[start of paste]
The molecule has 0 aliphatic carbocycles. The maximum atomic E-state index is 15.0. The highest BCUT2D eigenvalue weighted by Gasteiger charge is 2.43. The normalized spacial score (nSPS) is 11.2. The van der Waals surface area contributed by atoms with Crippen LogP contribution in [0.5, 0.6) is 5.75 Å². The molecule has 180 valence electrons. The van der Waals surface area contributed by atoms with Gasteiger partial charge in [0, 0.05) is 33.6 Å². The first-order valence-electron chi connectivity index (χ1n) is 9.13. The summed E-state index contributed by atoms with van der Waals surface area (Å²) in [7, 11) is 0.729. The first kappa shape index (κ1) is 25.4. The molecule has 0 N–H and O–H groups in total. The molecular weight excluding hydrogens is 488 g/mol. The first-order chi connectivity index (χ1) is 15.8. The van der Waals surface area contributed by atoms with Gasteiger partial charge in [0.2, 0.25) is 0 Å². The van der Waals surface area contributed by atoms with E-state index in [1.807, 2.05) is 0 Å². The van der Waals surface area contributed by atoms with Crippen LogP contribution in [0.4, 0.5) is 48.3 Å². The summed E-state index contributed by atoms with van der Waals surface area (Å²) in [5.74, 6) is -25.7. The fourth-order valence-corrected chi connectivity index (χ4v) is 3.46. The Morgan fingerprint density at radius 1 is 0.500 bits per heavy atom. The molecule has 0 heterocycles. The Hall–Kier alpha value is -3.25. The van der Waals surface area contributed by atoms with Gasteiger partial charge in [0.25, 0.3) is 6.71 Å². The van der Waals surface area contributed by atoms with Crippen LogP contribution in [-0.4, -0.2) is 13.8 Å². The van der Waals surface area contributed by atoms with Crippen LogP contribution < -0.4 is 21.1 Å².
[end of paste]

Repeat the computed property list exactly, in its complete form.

The molecule has 0 aliphatic carbocycles. The maximum atomic E-state index is 15.0. The highest BCUT2D eigenvalue weighted by Gasteiger charge is 2.43. The normalized spacial score (nSPS) is 11.2. The van der Waals surface area contributed by atoms with Crippen LogP contribution in [0.5, 0.6) is 5.75 Å². The molecule has 180 valence electrons. The van der Waals surface area contributed by atoms with Gasteiger partial charge in [0, 0.05) is 33.6 Å². The first-order valence-electron chi connectivity index (χ1n) is 9.13. The summed E-state index contributed by atoms with van der Waals surface area (Å²) in [7, 11) is 0.729. The first kappa shape index (κ1) is 25.4. The molecule has 0 N–H and O–H groups in total. The molecular weight excluding hydrogens is 488 g/mol. The first-order chi connectivity index (χ1) is 15.8. The van der Waals surface area contributed by atoms with Gasteiger partial charge in [0.2, 0.25) is 0 Å². The van der Waals surface area contributed by atoms with E-state index in [1.807, 2.05) is 0 Å². The van der Waals surface area contributed by atoms with Crippen LogP contribution in [0.4, 0.5) is 48.3 Å². The summed E-state index contributed by atoms with van der Waals surface area (Å²) in [5.74, 6) is -25.7. The fourth-order valence-corrected chi connectivity index (χ4v) is 3.46. The Morgan fingerprint density at radius 1 is 0.500 bits per heavy atom. The molecule has 0 heterocycles. The Hall–Kier alpha value is -3.25. The van der Waals surface area contributed by atoms with Gasteiger partial charge in [0.25, 0.3) is 6.71 Å². The van der Waals surface area contributed by atoms with Crippen LogP contribution in [-0.4, -0.2) is 13.8 Å². The van der Waals surface area contributed by atoms with Crippen LogP contribution < -0.4 is 21.1 Å².